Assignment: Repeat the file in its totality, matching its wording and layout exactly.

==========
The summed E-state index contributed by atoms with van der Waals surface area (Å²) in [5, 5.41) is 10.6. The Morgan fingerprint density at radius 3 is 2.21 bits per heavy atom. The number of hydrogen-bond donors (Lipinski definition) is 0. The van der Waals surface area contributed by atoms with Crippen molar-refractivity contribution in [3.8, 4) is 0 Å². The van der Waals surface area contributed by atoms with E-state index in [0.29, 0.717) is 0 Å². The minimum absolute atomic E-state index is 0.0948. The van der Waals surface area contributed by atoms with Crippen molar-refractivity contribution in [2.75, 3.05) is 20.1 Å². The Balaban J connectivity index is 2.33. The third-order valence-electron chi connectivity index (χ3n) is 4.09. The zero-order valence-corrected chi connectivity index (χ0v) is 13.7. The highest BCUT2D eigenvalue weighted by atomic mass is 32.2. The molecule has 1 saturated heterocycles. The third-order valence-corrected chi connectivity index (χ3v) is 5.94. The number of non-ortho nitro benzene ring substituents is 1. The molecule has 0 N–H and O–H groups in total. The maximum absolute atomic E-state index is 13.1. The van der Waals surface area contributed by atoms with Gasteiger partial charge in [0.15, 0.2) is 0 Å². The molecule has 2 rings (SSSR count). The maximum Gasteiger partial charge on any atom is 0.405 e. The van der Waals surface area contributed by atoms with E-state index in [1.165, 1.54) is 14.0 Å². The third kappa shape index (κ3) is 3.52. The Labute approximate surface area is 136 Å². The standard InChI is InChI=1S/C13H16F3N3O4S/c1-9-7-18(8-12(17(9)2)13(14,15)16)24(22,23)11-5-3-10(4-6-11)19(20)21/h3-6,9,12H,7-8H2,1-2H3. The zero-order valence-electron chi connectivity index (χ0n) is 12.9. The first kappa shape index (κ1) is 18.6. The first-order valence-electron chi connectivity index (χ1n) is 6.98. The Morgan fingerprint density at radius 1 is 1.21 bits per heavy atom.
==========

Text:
The summed E-state index contributed by atoms with van der Waals surface area (Å²) in [5, 5.41) is 10.6. The Morgan fingerprint density at radius 3 is 2.21 bits per heavy atom. The number of hydrogen-bond donors (Lipinski definition) is 0. The van der Waals surface area contributed by atoms with Crippen molar-refractivity contribution in [3.8, 4) is 0 Å². The van der Waals surface area contributed by atoms with E-state index in [0.29, 0.717) is 0 Å². The minimum absolute atomic E-state index is 0.0948. The van der Waals surface area contributed by atoms with Crippen molar-refractivity contribution in [2.75, 3.05) is 20.1 Å². The Balaban J connectivity index is 2.33. The third-order valence-electron chi connectivity index (χ3n) is 4.09. The zero-order valence-corrected chi connectivity index (χ0v) is 13.7. The highest BCUT2D eigenvalue weighted by atomic mass is 32.2. The molecule has 1 saturated heterocycles. The third-order valence-corrected chi connectivity index (χ3v) is 5.94. The number of non-ortho nitro benzene ring substituents is 1. The molecule has 0 N–H and O–H groups in total. The maximum absolute atomic E-state index is 13.1. The van der Waals surface area contributed by atoms with Gasteiger partial charge in [0.15, 0.2) is 0 Å². The molecule has 2 rings (SSSR count). The maximum Gasteiger partial charge on any atom is 0.405 e. The van der Waals surface area contributed by atoms with E-state index in [1.165, 1.54) is 14.0 Å². The third kappa shape index (κ3) is 3.52. The Labute approximate surface area is 136 Å². The standard InChI is InChI=1S/C13H16F3N3O4S/c1-9-7-18(8-12(17(9)2)13(14,15)16)24(22,23)11-5-3-10(4-6-11)19(20)21/h3-6,9,12H,7-8H2,1-2H3. The zero-order valence-electron chi connectivity index (χ0n) is 12.9. The first kappa shape index (κ1) is 18.6. The first-order valence-electron chi connectivity index (χ1n) is 6.98. The Morgan fingerprint density at radius 1 is 1.21 bits per heavy atom.